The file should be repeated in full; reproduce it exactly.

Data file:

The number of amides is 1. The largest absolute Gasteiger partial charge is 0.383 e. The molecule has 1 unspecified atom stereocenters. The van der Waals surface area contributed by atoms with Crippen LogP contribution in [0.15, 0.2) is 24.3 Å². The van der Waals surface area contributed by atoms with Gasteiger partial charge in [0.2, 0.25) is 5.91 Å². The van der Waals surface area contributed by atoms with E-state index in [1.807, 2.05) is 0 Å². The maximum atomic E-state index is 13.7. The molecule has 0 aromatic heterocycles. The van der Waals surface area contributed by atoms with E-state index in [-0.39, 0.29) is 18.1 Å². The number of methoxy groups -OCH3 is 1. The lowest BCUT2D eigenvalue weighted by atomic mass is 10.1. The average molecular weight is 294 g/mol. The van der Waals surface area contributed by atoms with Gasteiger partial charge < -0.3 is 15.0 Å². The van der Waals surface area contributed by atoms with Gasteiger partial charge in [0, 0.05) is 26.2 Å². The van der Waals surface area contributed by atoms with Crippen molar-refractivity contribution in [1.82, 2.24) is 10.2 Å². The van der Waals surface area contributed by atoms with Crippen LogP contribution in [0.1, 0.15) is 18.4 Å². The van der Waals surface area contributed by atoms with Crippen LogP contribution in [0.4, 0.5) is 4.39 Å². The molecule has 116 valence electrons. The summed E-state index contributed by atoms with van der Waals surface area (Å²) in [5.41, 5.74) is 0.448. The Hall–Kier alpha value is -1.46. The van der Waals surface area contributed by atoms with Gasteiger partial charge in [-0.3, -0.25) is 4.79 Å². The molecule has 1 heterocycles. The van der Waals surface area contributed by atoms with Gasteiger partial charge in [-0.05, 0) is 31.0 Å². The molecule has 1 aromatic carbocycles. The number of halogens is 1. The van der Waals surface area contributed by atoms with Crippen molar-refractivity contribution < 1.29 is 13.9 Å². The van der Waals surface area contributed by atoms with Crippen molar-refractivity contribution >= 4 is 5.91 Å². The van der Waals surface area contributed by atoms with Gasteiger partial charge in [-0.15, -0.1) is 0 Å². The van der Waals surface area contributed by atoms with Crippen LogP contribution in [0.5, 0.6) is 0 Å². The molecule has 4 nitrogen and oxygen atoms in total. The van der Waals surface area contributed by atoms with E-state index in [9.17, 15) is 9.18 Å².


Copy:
The number of amides is 1. The largest absolute Gasteiger partial charge is 0.383 e. The molecule has 1 unspecified atom stereocenters. The van der Waals surface area contributed by atoms with Crippen LogP contribution in [0.15, 0.2) is 24.3 Å². The van der Waals surface area contributed by atoms with Gasteiger partial charge in [0.2, 0.25) is 5.91 Å². The van der Waals surface area contributed by atoms with E-state index in [1.807, 2.05) is 0 Å². The maximum atomic E-state index is 13.7. The molecule has 0 aromatic heterocycles. The van der Waals surface area contributed by atoms with E-state index in [-0.39, 0.29) is 18.1 Å². The number of methoxy groups -OCH3 is 1. The lowest BCUT2D eigenvalue weighted by atomic mass is 10.1. The average molecular weight is 294 g/mol. The van der Waals surface area contributed by atoms with Gasteiger partial charge < -0.3 is 15.0 Å². The van der Waals surface area contributed by atoms with Gasteiger partial charge in [0, 0.05) is 26.2 Å². The van der Waals surface area contributed by atoms with Crippen molar-refractivity contribution in [1.82, 2.24) is 10.2 Å². The van der Waals surface area contributed by atoms with Crippen LogP contribution in [0.1, 0.15) is 18.4 Å². The van der Waals surface area contributed by atoms with Crippen LogP contribution in [0.4, 0.5) is 4.39 Å². The molecule has 116 valence electrons. The summed E-state index contributed by atoms with van der Waals surface area (Å²) in [5.41, 5.74) is 0.448. The Hall–Kier alpha value is -1.46. The van der Waals surface area contributed by atoms with Gasteiger partial charge in [-0.3, -0.25) is 4.79 Å². The molecule has 1 heterocycles. The van der Waals surface area contributed by atoms with Gasteiger partial charge in [-0.05, 0) is 31.0 Å². The molecule has 1 aromatic carbocycles. The number of halogens is 1. The van der Waals surface area contributed by atoms with Crippen molar-refractivity contribution < 1.29 is 13.9 Å². The van der Waals surface area contributed by atoms with Crippen molar-refractivity contribution >= 4 is 5.91 Å². The van der Waals surface area contributed by atoms with Gasteiger partial charge in [-0.15, -0.1) is 0 Å². The van der Waals surface area contributed by atoms with Crippen LogP contribution in [0.5, 0.6) is 0 Å². The molecule has 4 nitrogen and oxygen atoms in total. The van der Waals surface area contributed by atoms with E-state index in [9.17, 15) is 9.18 Å².